Mill Valley Fire Department and FIRESafe MARIN hosted an excellent class May 15, 2015, "Assessing Wildfire Hazards in the Home Ignition Zone," at the Mill Valley Community Center. NFPA Instructor Gary Marshall, the former deputy fire chief of Bend, Oregon, and an outspoken advocate of Firewise in the fire service community, presented an outstanding program designed to teach homeowners to take action to protect their homes. Exemplifying our mission, community members and fire service professionals worked together in the same room to learn the most up to date strategies for preparing communities for wildfire.
The NFPA Assessing Residential Wildfire Hazards course is a less technical course that provides a thorough overview of how homes ignite from wildfire, and an introduction to the home ignition zone concept and Firewise principles, and actions residents can take to harden homes from wildfire ignitions. This one-day training is a great introductory course for organization and agency staff who are not able to participate in the two-day course in addition to community stakeholders, residents and anyone interested in learning about wildfire hazards and the actions they can implement to reduce potential wildfire losses.
This week, FIRESafe MARIN will provide a simple, 7 day guide to improving your home and family's wildfire preparedness with simple, easy, inexpensive tips.Day 7: Help a Neighbor, Organize a Neighborhood
Now that you've followed our step-by-step guide to preparing your home and family for wildfire, why not organize your entire neighborhood? In order to be truly "fire safe," every home in your community needs to play its part in preparing, by creating defensible space and using fire-safe building materials and practices.
This week, FIRESafe MARIN will provide a simple, 7 day guide to improving your home and family's wildfire preparedness with simple, easy, inexpensive tips.Day 6: Go! Create and Evacuation Plan
Ready, Set, Go. If you've followed days 1-5 of our Wildfire Preparedness Week step-by-step planning guide, you've now taken steps to "Ready" your home for wildfire, and are "set" to evacuate when the time is right. Today we'll look at the last step in a process that we hope you'll never face - evacuate.
This week, FIRESafe MARIN will provide a simple, 7 day guide to improving your home and family's wildfire preparedness with simple, easy, inexpensive tips.Day 5: Now that You're Ready, Get Set!
Ready, Set, Go. If you've followed days 1-4 of our Wildfire Preparedness Week step-by-step planning guide, you've now taken steps to "Ready" your home for wildfire. By creating Defensible Space, and taking steps to harden your home and maintain fire resistant landscaping, firefighters have a fighting-chance to save your home when wildfire strikes. Today we'll look at the first stage of preparation to evacuate.
Plant selection in your garden and the space surrounding your home can play an important role in protecting your property, and your neighborhood, during a wildfire. FIRESafe MARIN pioneered the concept of a "fire safe" plant list in the early 1990s, partnering with the University of California to develop a list of fire resistant landscaping plants specific to Marin county, and northern California's mediterrannean climate. Remember that all of California's native plants are adapted to fire - some are resistant to fire and when well maintained require little water and slow the spread of fire. However, many California natives are among the most flammable plants on earth. Don't assume that because it's a "native" it will help protect your home from fire!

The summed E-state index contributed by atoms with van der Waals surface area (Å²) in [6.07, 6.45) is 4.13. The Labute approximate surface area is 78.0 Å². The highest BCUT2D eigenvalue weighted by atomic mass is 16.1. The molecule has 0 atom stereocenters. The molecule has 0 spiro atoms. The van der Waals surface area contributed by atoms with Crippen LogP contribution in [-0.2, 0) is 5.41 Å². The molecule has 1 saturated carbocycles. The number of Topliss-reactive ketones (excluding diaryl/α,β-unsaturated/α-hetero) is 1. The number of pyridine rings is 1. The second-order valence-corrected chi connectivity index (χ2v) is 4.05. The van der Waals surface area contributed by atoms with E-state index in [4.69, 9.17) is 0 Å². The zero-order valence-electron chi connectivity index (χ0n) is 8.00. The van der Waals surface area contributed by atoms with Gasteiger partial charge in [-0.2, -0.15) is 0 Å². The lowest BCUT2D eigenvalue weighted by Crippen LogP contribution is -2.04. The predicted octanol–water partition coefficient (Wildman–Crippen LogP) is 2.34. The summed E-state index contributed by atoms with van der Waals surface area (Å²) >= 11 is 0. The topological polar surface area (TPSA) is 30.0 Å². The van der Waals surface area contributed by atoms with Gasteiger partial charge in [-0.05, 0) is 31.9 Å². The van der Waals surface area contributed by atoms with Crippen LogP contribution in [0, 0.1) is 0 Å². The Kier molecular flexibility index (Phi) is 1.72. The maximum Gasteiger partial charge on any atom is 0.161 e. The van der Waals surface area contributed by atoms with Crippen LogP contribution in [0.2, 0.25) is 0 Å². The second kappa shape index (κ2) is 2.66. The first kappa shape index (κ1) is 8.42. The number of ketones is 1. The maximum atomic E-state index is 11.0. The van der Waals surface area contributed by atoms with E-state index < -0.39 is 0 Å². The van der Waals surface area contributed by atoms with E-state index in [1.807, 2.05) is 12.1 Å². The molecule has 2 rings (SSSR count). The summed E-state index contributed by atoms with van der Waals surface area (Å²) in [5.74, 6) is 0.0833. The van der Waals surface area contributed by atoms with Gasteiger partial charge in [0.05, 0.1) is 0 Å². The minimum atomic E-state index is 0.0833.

Defensible space is essential to improve your home’s chance of surviving a wildfire. It’s the buffer you create between a building on your property and the grass, trees, shrubs, or any wildland area that surround it. This space is needed to slow or stop the spread of wildfire and it protects your home from catching fire – either from direct flame contact or radiant heat. Defensible space is also important for the protection of the firefighters defending your home, and it's required by law!
Marin's prolonged drought brings an early fire season. Grasslands that are normally green in early May began "curing," or drying out, much earlier than normal. It's these grasses that make up the fuel for Marin's most frequent and fast moving wildfires. Dry grass is particularly susceptible to ignition - carelessly dropped cigarettes, illegal fireworks, mower blades, and hot car mufflers are frequent ignition sources. These fast moving grass fires damage and destroy homes every year in California, and Marin, often damaging or destroying homes in the first few minutes, before firefighters can take action.
The single most effective step you can take to protect your home TODAY is to clean all leaves, needles, and debris from your roof and rain gutters! The most vulnerable part of your home is typically the roof. Although Class "A" roof construction, required in most Marin jurisdictions for nearly 20 years, is more resistant to fire, even a small handful of leaves or needles can ignite your "fire resistant" roofing. Fire inspectors find that most homeowners do not properly maintain their roofs, leaving Marin's neighborhoods vulnerable to wildfires.